It's a squabble, not bullying, so get over it

14th March 2008 at 00:00
I sat there for a long time listening to Mrs Woolf (not her real name). I was finding it hard to concentrate because this was another complaint about bullying.

According to her, Carmella had been bullied again. It had been going on for months now and she'd had a "guts full".

I made a few bland comments and wrote down some random words. My heart wasn't in this at all. I had heard it too often. Carmella was not being bullied. Far from it. But I hear this rant far too often these days - everything is bullying. What Mrs Woolf wanted was not action: all she wanted was revenge.

It is just kids disagreeing - nothing more, nothing less. The failure of the kitchen to supply a bacon sandwich is bullying because someone is picking on you. All that happened was that circumstances stopped you from having what you wanted. It happens to us all.

I don't want to hear it any more. What I want is a more complete understanding of human interaction. This is what normally happens between people.

It isn't intimidation. It is not a threat. It is not psychological torture. Usually it is bickering. My own children did it at weekends for a hobby.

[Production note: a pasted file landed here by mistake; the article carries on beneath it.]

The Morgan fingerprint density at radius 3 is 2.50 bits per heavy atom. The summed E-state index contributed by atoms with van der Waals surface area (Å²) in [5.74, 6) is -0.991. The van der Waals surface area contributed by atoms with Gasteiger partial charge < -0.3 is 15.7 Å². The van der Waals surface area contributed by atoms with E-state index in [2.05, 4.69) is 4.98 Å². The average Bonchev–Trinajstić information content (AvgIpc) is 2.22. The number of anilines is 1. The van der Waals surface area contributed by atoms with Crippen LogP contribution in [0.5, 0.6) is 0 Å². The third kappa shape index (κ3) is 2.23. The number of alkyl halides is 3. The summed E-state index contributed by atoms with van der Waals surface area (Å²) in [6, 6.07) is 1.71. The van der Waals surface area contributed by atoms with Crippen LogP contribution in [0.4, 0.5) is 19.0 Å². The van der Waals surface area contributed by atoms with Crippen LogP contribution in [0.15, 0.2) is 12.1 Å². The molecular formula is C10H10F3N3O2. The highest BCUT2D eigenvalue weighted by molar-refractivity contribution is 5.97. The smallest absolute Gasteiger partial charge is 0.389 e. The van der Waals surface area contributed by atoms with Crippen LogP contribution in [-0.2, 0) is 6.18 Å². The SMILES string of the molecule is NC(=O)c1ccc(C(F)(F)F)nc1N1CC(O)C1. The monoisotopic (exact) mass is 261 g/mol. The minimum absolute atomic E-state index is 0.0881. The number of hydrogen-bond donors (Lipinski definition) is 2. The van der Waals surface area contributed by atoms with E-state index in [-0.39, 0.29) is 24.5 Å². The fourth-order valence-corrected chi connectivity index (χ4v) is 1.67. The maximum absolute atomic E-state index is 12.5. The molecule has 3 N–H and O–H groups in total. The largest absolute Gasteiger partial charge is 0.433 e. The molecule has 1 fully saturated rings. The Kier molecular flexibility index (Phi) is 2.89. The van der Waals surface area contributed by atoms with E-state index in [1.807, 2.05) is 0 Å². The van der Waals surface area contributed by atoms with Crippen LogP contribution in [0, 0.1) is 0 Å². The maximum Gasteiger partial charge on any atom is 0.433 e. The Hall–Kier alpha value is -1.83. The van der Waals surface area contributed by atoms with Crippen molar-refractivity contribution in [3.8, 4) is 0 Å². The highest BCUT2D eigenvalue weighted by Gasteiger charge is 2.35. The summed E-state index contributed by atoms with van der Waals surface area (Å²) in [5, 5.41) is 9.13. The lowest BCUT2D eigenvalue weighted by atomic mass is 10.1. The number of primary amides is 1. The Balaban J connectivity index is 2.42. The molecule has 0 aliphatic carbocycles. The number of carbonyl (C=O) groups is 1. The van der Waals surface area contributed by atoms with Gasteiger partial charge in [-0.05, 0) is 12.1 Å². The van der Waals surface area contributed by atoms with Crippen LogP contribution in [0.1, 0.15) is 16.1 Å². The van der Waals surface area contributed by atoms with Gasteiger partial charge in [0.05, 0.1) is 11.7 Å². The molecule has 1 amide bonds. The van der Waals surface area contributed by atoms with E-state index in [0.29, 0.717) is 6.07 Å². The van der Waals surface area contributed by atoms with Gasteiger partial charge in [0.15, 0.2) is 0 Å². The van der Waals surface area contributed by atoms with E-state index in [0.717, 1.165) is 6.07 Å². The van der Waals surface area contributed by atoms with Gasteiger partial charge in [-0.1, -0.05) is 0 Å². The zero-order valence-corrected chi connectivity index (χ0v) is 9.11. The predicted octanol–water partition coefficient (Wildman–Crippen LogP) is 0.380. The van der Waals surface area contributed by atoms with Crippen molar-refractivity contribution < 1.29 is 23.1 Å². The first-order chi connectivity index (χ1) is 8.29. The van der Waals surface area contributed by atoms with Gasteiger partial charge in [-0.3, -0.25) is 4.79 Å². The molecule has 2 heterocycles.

Kids are kids and they have a right to be so. And the reasons for their arguments are usually insignificant. But now Carmella refuses to come to school because she said something unkind and her chums turned on her. But it is a row, that's all.

Today there are many new ways in which to argue, with infernal instant messaging and texting. We are at the cutting edge of unkindness and cruelty. But some parents are losing a sense of perspective.

When you start to lose an argument, your first response today is to change the nature of the defeat. It has nothing to do with being outflanked in the cut and thrust of lively debate. No, you were intimidated.

It serves more successfully than anything else to divert valuable resources away from those who really are being bullied, the silent victims. But how many social workers does it take to sort out a squabble over a pencil sharpener? It isn't bullying. It is just an argument.

It is something that hasn't gone your way. And I have to sit and listen to Mrs Woolf while the real victims go home to cry alone.

John Sutton is a psudonym. He teaches in North Wales.

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